I attempted suicide in August of 2020. I took an overdose of my prescription, hoping that my heart would stop. I recovered quickly in a physical sense. My mental recovery has taken longer.
As I get further away from that awful day, I’ve realized that it has impacted me more than I imagined in the immediate aftermath. The week I spent in a mental hospital was a time to reflect and plan how I would get better. I planned to build up my coping mechanisms, do therapy twice a week, exercise regularly, take my meds, and strive to stay positive. All of that was helpful and necessary for my health and also to show my family that I wanted to get better, thereby proving that they could trust me again.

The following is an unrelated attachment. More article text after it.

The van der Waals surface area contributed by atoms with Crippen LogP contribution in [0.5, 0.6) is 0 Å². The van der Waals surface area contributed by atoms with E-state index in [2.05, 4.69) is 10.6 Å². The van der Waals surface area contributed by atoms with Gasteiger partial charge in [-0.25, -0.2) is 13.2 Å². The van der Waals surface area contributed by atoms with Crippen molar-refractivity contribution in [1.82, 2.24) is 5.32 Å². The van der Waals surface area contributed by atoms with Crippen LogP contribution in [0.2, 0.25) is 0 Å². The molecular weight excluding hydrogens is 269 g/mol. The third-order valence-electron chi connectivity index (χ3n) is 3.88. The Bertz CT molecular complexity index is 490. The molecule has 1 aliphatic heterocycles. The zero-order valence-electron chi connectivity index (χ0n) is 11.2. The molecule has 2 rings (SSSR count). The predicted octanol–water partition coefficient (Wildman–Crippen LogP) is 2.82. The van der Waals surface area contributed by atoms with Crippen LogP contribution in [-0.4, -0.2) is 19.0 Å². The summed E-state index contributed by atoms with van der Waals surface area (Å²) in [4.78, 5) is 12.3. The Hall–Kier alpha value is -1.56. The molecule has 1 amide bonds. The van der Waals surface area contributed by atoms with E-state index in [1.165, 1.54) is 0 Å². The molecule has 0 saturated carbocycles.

I do feel as though I’ve gotten better. I am not even taking an antidepressant or antipsychotic at this point. What I didn’t anticipate was the lingering trauma from my attempt. It catches me at odd times and also, predictably, when I read a headline about a suicide.
This is the first time that I have called it trauma and I suppose that I’ve been hesitant to call it that because it was something I did to myself and I always thought of trauma as something someone else inflicted upon you. But I did suffer acutely, at that exact moment when I took all those pills, and at times since then as I catch myself thinking of what I nearly did to myself and my family. The swirl of shame, regret, and the fear that I may someday fall into the darkness again is a recurring element in my life. I will continue to fight it, but I have to accept the trauma in order to live a healthier life.
In a crisis? Call the National Suicide Prevention Lifeline at 800-273-8255 or text “NAMI” to 741741.
© 2021 Jeff E. Brown. All rights reserved.